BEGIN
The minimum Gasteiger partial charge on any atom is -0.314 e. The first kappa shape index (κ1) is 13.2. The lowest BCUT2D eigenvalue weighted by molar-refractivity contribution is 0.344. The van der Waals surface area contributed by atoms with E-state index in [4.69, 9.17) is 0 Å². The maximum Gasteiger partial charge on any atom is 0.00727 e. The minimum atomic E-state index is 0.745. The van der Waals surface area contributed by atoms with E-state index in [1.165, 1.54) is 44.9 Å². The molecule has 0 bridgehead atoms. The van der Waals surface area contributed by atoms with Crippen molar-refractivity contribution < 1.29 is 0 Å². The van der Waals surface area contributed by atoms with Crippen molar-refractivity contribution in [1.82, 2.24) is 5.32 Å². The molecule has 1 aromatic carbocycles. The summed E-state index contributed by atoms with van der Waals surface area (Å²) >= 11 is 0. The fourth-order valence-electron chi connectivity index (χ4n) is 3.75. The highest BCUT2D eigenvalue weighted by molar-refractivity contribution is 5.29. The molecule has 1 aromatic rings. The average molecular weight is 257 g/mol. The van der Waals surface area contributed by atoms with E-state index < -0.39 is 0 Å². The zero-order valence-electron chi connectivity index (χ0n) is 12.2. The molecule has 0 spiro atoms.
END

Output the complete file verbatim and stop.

The minimum Gasteiger partial charge on any atom is -0.314 e. The first kappa shape index (κ1) is 13.2. The lowest BCUT2D eigenvalue weighted by molar-refractivity contribution is 0.344. The van der Waals surface area contributed by atoms with E-state index in [4.69, 9.17) is 0 Å². The maximum Gasteiger partial charge on any atom is 0.00727 e. The minimum atomic E-state index is 0.745. The van der Waals surface area contributed by atoms with E-state index in [1.165, 1.54) is 44.9 Å². The molecule has 0 bridgehead atoms. The van der Waals surface area contributed by atoms with Crippen molar-refractivity contribution < 1.29 is 0 Å². The van der Waals surface area contributed by atoms with Crippen molar-refractivity contribution in [1.82, 2.24) is 5.32 Å². The molecule has 1 aromatic carbocycles. The summed E-state index contributed by atoms with van der Waals surface area (Å²) >= 11 is 0. The fourth-order valence-electron chi connectivity index (χ4n) is 3.75. The highest BCUT2D eigenvalue weighted by molar-refractivity contribution is 5.29. The molecule has 1 aromatic rings. The average molecular weight is 257 g/mol. The van der Waals surface area contributed by atoms with E-state index < -0.39 is 0 Å². The zero-order valence-electron chi connectivity index (χ0n) is 12.2. The molecule has 0 spiro atoms.